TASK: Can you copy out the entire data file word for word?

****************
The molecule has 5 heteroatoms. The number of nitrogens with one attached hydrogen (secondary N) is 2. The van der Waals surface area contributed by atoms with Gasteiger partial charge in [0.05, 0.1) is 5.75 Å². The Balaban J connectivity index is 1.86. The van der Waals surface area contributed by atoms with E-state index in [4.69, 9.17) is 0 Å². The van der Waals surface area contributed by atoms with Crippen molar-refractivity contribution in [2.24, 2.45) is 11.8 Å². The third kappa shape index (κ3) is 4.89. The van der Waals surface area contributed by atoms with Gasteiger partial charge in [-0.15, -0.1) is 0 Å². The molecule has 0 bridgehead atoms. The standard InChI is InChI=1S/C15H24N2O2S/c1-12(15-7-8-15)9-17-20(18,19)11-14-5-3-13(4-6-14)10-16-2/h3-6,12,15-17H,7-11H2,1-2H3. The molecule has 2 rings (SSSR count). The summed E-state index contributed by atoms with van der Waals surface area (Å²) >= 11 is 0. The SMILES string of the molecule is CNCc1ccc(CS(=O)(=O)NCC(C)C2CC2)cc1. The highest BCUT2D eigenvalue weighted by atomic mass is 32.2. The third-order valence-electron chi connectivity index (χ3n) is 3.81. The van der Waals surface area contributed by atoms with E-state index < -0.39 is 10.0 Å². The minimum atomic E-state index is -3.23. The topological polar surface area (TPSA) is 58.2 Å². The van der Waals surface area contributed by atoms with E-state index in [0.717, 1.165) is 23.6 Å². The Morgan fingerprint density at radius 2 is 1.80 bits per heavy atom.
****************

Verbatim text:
The molecule has 5 heteroatoms. The number of nitrogens with one attached hydrogen (secondary N) is 2. The van der Waals surface area contributed by atoms with Gasteiger partial charge in [0.05, 0.1) is 5.75 Å². The Balaban J connectivity index is 1.86. The van der Waals surface area contributed by atoms with E-state index in [4.69, 9.17) is 0 Å². The van der Waals surface area contributed by atoms with Crippen molar-refractivity contribution in [2.24, 2.45) is 11.8 Å². The third kappa shape index (κ3) is 4.89. The van der Waals surface area contributed by atoms with Gasteiger partial charge in [-0.15, -0.1) is 0 Å². The molecule has 0 bridgehead atoms. The standard InChI is InChI=1S/C15H24N2O2S/c1-12(15-7-8-15)9-17-20(18,19)11-14-5-3-13(4-6-14)10-16-2/h3-6,12,15-17H,7-11H2,1-2H3. The molecule has 2 rings (SSSR count). The summed E-state index contributed by atoms with van der Waals surface area (Å²) >= 11 is 0. The SMILES string of the molecule is CNCc1ccc(CS(=O)(=O)NCC(C)C2CC2)cc1. The highest BCUT2D eigenvalue weighted by atomic mass is 32.2. The third-order valence-electron chi connectivity index (χ3n) is 3.81. The van der Waals surface area contributed by atoms with E-state index < -0.39 is 10.0 Å². The minimum atomic E-state index is -3.23. The topological polar surface area (TPSA) is 58.2 Å². The van der Waals surface area contributed by atoms with E-state index in [0.717, 1.165) is 23.6 Å². The Morgan fingerprint density at radius 2 is 1.80 bits per heavy atom.